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The 1888 message truths for this presentation are: 1) The humanity of Christ and its resulting meaning to us; 2) He is our Substitute in that He substitutes Himself for us, and we appear no more; and 3) Creation and redemption are the same thing.
In addressing these themes, we admit that we can but only touch the surface. All eternity these themes will occupy our study. Links are provided at the end for some of the articles referenced.
Job knew His Redeemer lived (Job 19:25-27) and it is of this living Redeemer that we write. He bares our griefs and sorrows, but not from a distance. (Isa. 53:4).
God inhabits eternity and all time is present with Him, therefore all His promises and blessings are in the present tense. His promise is, “Lo, I am with you always, even to the end of age” (Matt. 28:20), this is a constant present presence of our Redeemer.
1) The Humanity of Christ and its resulting meaning to us.
“Inasmuch then as the children have partaken of flesh and blood, He Himself likewise shared in the same, that through death He might destroy him who had the power of death, that is, the devil” (Heb. 2:14). Here it speaks of Christ taking the flesh and blood, not of Adam, but of the children - after the fall and after the exile from Eden. He took our sinful fallen nature, yet He was without sin. (Heb. 4:15). The reason for this was to destroy death and the works of the devil.
In 1894, A. T. Jones wrote this in the Present Truth: “The presence of Christ with his people is thus an assured fact. Nor is it only with them in an outward and separate sense, but with them in the inward and essential sense of oneness with them. He is with them by being in them. And so it is written, “I will dwell in them, and walk in them; and I will be their God, and they shall be My people.” 2 Cor. 6:16. . . . It is by the presence of the Holy Spirit in the heart of the believer that the real presence of Christ is manifested to those and in those that are his. . . . The Lord’s own definition of the Gospel is that it is Christ in believers, the hope of glory. And here it is: “Be not moved away from the hope of the Gospel which ye have heard . . . Whereof I Paul am made a minister . . . to fulfil the word of God; even the mystery which hath been hid from ages and from generations, but now is made manifest to his saints; to whom God would make known what is the riches of the glory of this mystery among the Gentiles which is Christ in you, the hope of glory whom we preach.” Col. 1:23-28. Christ in men, the hope of glory; God manifest in the flesh; this, and this alone, is the Gospel of Christ.”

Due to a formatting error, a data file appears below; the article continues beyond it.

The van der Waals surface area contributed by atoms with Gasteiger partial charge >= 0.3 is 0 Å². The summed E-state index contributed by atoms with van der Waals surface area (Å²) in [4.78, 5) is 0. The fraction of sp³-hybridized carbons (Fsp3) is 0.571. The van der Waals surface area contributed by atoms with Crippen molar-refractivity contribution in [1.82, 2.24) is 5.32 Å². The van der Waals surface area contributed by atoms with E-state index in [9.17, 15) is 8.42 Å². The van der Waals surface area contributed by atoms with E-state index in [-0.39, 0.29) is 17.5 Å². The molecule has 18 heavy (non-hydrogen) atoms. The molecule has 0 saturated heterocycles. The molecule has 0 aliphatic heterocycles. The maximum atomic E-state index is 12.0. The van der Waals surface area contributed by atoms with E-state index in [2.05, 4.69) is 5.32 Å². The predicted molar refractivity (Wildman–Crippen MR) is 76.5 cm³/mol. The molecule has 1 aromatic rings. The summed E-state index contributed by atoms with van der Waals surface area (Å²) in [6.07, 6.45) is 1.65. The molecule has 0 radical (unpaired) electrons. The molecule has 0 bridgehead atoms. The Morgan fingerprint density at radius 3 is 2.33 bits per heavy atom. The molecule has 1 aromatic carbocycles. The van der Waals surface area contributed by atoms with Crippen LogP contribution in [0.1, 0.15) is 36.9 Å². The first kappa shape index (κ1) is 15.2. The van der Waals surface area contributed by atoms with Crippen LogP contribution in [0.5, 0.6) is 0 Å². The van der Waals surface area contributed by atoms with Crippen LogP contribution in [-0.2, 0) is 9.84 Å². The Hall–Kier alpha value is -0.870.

The Spirit of Prophecy says, “The Lord Jesus came to our world, not to reveal what a God could do, but what a man could do, through faith in God’s power to help in every emergency.”  “Christ could have done nothing during His earthly ministry in saving fallen man if the divine had not been blended with the human. . . . And yet man is privileged to be a partaker of the divine nature, and in this way he can to some degree enter into the mystery.” 
In 1893, E. J. Waggoner wrote in the Present Truth: “It is by these "exceeding great and precious promises" that we are "made partakers of the Divine nature." The glories of the world to come will be but the revealing of that which we have now in the personal presence within us of the Lord Jesus Christ. The only hope of glory is Christ in us.” . . . “Christ came in the flesh eighteen hundred years ago, just for the purpose of demonstrating the possibility. That which He did once, He is able to do again. He who denies the possibility of His coming in the flesh of men now, thereby denies the possibility of His having ever come in the flesh.” 
And then we have this profound statement from the White Estate which is in total harmony with the 1888 message and Ellen White: “The incarnation of Jesus Christ, the divine son of God, “Christ in you, the hope of glory,” is the great theme of the gospel. “In Him dwells all the fullness of the Godhead bodily.” 
Looking at how closely Christ relates to us in our sorrows and struggles, Ellen White writes the following in the Signs of the Times, 1905: “In its power [the power of the Bible and its principles], men and women have broken the chains of sinful habit. They have renounced selfishness. The profane have become reverent, the drunken sober, the profligate pure. Souls that have borne the likeness of Satan, have been transformed into the image of God. The change is itself the miracle of miracles. A change wrought by the Word, it is one of the deepest mysteries of the Word. We can not understand it; we can only believe, that, as declared by the Scriptures, it is “Christ in you, the hope of glory.”